Tyne & Wear

Otter pups born at Washington Wetland centre

New born otters Image copyright WWT
Image caption The baby otters are "especially good genetically", Washington Wetland Centre said

Four Asian short-clawed otters have been born at a centre conserving the vulnerable species.

It is the second litter born to adults Mimi and Musa at Washington Wetland Centre.

The otter family are on a global register, known as a studbook, aimed at conserving healthy populations of the animals in captivity.

Studbook keeper Jason Palmer said maintaining "genetically healthy populations" was "vitally important".

"With organisations such as WWT and other zoos breeding and transferring responsibly, it will start to make a big difference to the captive well-being of all Asian short-clawed otters," he said.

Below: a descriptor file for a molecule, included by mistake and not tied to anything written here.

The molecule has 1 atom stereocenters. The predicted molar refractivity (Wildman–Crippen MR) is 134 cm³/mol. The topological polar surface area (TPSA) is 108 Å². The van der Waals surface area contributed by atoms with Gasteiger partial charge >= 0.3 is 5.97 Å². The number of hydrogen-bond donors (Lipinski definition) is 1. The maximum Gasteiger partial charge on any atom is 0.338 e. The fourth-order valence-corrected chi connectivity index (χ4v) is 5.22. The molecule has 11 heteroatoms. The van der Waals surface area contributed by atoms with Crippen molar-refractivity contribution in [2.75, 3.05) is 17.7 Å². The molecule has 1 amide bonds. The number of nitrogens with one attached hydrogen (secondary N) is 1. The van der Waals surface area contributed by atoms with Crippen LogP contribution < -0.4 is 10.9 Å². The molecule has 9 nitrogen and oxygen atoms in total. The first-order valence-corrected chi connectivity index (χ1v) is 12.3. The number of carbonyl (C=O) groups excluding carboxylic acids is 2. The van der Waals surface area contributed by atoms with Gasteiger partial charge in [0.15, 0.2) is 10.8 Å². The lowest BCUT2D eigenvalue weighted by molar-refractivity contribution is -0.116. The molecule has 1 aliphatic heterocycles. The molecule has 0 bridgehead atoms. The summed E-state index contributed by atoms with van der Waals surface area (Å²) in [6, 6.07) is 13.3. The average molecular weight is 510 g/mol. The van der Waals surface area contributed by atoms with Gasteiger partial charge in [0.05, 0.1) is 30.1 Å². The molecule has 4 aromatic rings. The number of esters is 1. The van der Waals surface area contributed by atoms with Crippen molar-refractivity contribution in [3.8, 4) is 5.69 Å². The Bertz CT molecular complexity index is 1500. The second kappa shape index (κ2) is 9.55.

Image copyright WWT
Image caption Mimi and Musa had Ruby in May 2015

Washington Wetland Centre manager Gill Pipes said the family of otters were "especially good genetically, which is great news for the species".

"It means they can play a key role in maintaining a healthy population," she said.

Short-clawed otters are the smallest otter species and are threatened by hunting and the deforestation of their natural habitat.

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